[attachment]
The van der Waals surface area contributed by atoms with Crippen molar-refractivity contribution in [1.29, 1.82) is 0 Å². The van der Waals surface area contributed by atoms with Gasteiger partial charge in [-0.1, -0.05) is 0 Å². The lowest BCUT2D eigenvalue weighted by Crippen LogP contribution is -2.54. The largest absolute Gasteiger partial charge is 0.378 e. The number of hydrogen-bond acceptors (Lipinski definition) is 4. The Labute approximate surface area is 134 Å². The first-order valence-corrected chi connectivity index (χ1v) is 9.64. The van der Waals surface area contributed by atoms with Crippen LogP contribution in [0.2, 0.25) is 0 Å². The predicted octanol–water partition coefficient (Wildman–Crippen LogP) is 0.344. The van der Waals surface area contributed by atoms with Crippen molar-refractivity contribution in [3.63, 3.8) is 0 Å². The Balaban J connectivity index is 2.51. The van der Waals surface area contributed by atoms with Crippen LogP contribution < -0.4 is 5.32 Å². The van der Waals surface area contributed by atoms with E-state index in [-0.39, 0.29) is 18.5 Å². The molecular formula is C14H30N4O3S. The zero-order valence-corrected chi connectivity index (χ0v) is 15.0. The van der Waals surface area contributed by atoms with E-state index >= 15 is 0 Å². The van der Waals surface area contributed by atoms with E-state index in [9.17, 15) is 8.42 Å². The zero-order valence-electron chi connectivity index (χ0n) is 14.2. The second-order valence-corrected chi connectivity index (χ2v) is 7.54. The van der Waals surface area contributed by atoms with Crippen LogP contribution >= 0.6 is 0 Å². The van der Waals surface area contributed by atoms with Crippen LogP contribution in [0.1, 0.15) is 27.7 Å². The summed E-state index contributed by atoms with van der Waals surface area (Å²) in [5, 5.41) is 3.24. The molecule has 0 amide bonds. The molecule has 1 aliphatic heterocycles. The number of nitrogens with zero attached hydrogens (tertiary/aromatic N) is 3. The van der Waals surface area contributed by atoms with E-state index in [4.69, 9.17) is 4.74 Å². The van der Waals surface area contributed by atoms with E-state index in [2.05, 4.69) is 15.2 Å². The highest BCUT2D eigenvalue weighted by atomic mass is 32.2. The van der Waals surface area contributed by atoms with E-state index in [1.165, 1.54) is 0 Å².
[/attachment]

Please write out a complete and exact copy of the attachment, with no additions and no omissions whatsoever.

The van der Waals surface area contributed by atoms with Crippen molar-refractivity contribution in [1.29, 1.82) is 0 Å². The van der Waals surface area contributed by atoms with Gasteiger partial charge in [-0.1, -0.05) is 0 Å². The lowest BCUT2D eigenvalue weighted by Crippen LogP contribution is -2.54. The largest absolute Gasteiger partial charge is 0.378 e. The number of hydrogen-bond acceptors (Lipinski definition) is 4. The Labute approximate surface area is 134 Å². The first-order valence-corrected chi connectivity index (χ1v) is 9.64. The van der Waals surface area contributed by atoms with Crippen LogP contribution in [0.2, 0.25) is 0 Å². The predicted octanol–water partition coefficient (Wildman–Crippen LogP) is 0.344. The van der Waals surface area contributed by atoms with Crippen molar-refractivity contribution in [3.63, 3.8) is 0 Å². The Balaban J connectivity index is 2.51. The van der Waals surface area contributed by atoms with Crippen LogP contribution < -0.4 is 5.32 Å². The van der Waals surface area contributed by atoms with E-state index in [-0.39, 0.29) is 18.5 Å². The molecular formula is C14H30N4O3S. The zero-order valence-corrected chi connectivity index (χ0v) is 15.0. The van der Waals surface area contributed by atoms with E-state index >= 15 is 0 Å². The van der Waals surface area contributed by atoms with E-state index in [9.17, 15) is 8.42 Å². The zero-order valence-electron chi connectivity index (χ0n) is 14.2. The second-order valence-corrected chi connectivity index (χ2v) is 7.54. The van der Waals surface area contributed by atoms with Crippen LogP contribution >= 0.6 is 0 Å². The van der Waals surface area contributed by atoms with Crippen LogP contribution in [0.1, 0.15) is 27.7 Å². The summed E-state index contributed by atoms with van der Waals surface area (Å²) in [5, 5.41) is 3.24. The molecule has 0 amide bonds. The molecule has 1 aliphatic heterocycles. The number of nitrogens with zero attached hydrogens (tertiary/aromatic N) is 3. The van der Waals surface area contributed by atoms with E-state index in [4.69, 9.17) is 4.74 Å². The van der Waals surface area contributed by atoms with E-state index in [2.05, 4.69) is 15.2 Å². The highest BCUT2D eigenvalue weighted by atomic mass is 32.2. The van der Waals surface area contributed by atoms with E-state index in [1.165, 1.54) is 0 Å².